Reuters reports on comments by the Nigerian oil minister Timipre Sylva, who says he expects his nation to stop importing petroleum products next year. Nigeria, a major oil producer, currently trades crude oil for refined products, but the piece says a refurbished refinery in the city of Port Harcourt in the oil-producing Niger Delta is expected to make the country self-sufficient.
Finally, Reuters reports that Puerto Rican municipalities have filed a lawsuit saying oil majors ExxonMobil, Shell, Chevron and others colluded to publicly downplay the risks of their fossil-fuel products on climate change and are therefore financially responsible for damages from the devastating 2017 hurricane season.
In an “exclusive” interview with the Guardian, Fatih Birol, executive director of the International Energy Agency (IEA), has “slammed scientists and activists” who have said that the recent COP27 climate summit destroyed hopes for the crucial 1.5C limit. Birol said: “It is factually incorrect, and politically it is very wrong…The fact is that the chances of 1.5C are narrowing, but it is still achievable”. He added that the claims were coming from an “unusual coalition” of scientists, activists and fossil fuel industry “incumbents”.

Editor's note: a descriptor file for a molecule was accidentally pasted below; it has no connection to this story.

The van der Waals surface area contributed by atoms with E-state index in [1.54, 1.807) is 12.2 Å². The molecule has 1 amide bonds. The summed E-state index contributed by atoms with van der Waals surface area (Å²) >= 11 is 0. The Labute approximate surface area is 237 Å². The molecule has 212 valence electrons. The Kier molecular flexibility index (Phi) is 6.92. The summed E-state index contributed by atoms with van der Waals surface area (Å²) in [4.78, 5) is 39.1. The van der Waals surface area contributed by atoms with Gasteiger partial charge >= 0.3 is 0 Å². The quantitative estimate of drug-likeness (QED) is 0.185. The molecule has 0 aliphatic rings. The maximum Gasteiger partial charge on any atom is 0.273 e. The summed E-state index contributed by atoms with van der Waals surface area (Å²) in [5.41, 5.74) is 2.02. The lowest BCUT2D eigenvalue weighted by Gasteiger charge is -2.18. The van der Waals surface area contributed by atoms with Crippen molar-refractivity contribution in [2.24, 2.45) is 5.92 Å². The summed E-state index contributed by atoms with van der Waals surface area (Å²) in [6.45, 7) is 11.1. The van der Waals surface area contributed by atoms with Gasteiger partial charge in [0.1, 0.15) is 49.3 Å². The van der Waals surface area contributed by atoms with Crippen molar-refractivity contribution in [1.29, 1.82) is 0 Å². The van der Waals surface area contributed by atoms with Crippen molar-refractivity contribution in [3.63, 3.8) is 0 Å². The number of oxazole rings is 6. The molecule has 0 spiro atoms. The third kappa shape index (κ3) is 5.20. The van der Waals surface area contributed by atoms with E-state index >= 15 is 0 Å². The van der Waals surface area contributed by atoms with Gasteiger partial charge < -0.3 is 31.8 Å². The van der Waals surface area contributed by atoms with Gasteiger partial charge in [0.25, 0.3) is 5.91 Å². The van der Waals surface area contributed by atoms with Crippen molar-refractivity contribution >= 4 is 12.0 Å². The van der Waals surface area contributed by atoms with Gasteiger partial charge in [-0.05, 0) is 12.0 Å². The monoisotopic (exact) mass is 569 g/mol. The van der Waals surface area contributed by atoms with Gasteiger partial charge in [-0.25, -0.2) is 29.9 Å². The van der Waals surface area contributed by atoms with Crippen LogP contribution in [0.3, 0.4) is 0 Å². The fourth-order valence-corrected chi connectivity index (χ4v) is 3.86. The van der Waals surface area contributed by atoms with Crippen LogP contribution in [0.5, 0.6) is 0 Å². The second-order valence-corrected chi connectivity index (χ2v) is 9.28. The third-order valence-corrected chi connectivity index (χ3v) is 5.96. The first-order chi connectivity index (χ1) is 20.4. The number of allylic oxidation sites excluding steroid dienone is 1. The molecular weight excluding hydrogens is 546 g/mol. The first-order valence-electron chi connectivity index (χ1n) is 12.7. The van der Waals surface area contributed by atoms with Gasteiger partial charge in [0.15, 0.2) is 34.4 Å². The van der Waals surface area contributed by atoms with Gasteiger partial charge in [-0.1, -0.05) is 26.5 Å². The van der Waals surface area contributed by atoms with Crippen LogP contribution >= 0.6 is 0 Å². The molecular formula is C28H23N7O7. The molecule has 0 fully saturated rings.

US officials are trying to persuade Poland and other EU countries to agree on a plan to cap the price paid for Russian oil in a bid to curb the flow of money into the nation amid its on-going invasion of Ukraine, Politico reports. The deadline for the G7’s price cap plan to be implemented is Monday, but Poland, Estonia and Lithuania have been pushing within the EU for a more severe limit than the one currently being proposed, at a lower price, the news outlet adds. Next week will see the EU’s own full embargo on purchases of Russian seaborne oil, which was agreed at the end of May, kick in, Reuters explains. The G7 proposal is softer and intended to replace the tougher EU plan to protect global supply and prevent a price surge. The Financial Times has a feature about the EU’s struggles in forming a “wartime energy policy” and moving beyond its reliance on Russian fossil fuels.Bloomberg considers what would happen if the EU cannot agree on a Russian oil price cap. “In that eventuality, planned sanctions would enter into force. It would likely be bullish for oil because those measures look much more restrictive for Russia’s exports. The price cap was designed as a kind of off-ramp from strict European sanctions, and one of its core aims is to keep Russian oil flowing,” it says.